The 71-year-old native of Johannesburg (South Africa) was the president of the European University Institute of Florence and is the author of many works about constitutional and international law as well as human rights.

In his book "A Christian Europe: An Exploratory Essay," the Jewish scholar coined the term Christophobia, a phenomenon papal biographer George Weigel has written about extensively.

Last year's winners of the Ratzinger Prize were Hanna-Barbara Gerl-Falkovitz and Ludger Schwienhorst-Schönberger.

Candidates for the prize are chosen by the scientific committee of the Ratzinger Foundation and presented to the pope, who approves the winners.

The Ratzinger Prize has been awarded yearly since 2011 to two or three scholars.

The scientific committee members are appointed by the pope.

Members until recently have been Cardinals Angelo Amato (Prefect Emeritus of the Congregation for the Causes of Saints), Kurt Koch (President of the Pontifical Council for Promoting Christian Unity), Luis Ladaria (Prefect of the Congregation for the Doctrine of the Faith), Gianfranco Ravasi (President of the Pontifical Council for Culture), Bishop Rudolf Voderholzer of Regensburg (Bavaria, Germany) and President of Pope Benedict XVI Institute. Archbishop Salvatore Fisichella stood in for Cardinal Amato.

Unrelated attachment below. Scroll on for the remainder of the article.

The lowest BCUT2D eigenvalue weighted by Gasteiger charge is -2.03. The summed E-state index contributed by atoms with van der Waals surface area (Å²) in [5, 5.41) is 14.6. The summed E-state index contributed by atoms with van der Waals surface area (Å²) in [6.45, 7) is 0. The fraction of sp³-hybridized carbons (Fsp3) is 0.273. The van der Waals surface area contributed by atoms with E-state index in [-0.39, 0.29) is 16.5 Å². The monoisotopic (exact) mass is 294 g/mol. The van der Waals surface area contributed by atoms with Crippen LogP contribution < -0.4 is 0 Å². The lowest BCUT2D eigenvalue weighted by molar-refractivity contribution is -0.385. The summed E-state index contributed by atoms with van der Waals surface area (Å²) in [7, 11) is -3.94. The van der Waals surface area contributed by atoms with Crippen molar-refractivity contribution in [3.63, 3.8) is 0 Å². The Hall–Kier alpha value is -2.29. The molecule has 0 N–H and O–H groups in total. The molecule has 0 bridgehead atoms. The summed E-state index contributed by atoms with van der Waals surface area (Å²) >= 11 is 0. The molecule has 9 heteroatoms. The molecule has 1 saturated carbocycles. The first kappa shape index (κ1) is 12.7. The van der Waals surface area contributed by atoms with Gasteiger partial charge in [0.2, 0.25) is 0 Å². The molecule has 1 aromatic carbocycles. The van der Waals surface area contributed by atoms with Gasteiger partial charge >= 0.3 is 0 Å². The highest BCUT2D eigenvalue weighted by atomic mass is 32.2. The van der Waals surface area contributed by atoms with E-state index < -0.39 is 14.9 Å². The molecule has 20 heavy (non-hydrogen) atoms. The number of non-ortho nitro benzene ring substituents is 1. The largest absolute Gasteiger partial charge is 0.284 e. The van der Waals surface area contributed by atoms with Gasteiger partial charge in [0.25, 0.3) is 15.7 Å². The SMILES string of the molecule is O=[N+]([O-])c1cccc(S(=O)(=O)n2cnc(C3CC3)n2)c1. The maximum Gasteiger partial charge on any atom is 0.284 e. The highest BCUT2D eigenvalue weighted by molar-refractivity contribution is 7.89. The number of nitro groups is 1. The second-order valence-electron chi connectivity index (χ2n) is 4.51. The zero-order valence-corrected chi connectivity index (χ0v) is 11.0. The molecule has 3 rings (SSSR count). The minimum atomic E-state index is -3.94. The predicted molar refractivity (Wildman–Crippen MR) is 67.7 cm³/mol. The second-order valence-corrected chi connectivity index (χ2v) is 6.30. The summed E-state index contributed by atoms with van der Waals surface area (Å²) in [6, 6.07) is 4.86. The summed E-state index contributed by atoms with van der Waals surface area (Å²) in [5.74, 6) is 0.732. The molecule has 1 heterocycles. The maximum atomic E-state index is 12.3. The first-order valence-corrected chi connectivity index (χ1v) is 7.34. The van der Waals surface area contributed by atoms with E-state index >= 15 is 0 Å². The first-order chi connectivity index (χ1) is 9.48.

Pope Francis mourns 23 children and several adults killed in Thailand daycare attack

Pope Francis prays on St. Peter's Square, Oct. 5, 2022 / Daniel Ibáñez / CNA

CNA Newsroom, Oct 7, 2022 / 02:31 am (CNA).

Pope Francis has expressed deep sorrow and mourning at the news of a deadly rampage at a daycare center in Thailand that left at least 34 people dead — 23 of them children.

In a telegram signed by Cardinal Secretary of State Pietro Parolin, the pontiff offered his heartfelt condolences.

“Deeply saddened to learn of the horrific attack that took place at a child-care centre in Uthai Sawan, His Holiness Pope Francis offers his heartfelt condolences and the assurance of his spiritual closeness to all those affected by this act of unspeakable violence against innocent children,” the message said.

The pope prayed that grieving families and all those injured would receive support from their neighbors and concluded his message with “blessings of peace and perseverance in every good”.

According to media reports, the massacre was perpetrated by a single man, armed with a gun and knife, on Oct. 6 in the town of Uthai Sawan, some 310 miles northeast of the capital Bangkok.

Authorities identified the man as a former police officer, apparently facing trial on a drugs charge. The motive is still the subject of an ongoing police investigation. Drawing on local media coverage, Reuters reported the perpetrator had initially gone to collect his child after attending court earlier in the day. Upon not finding his child there, he began the attack.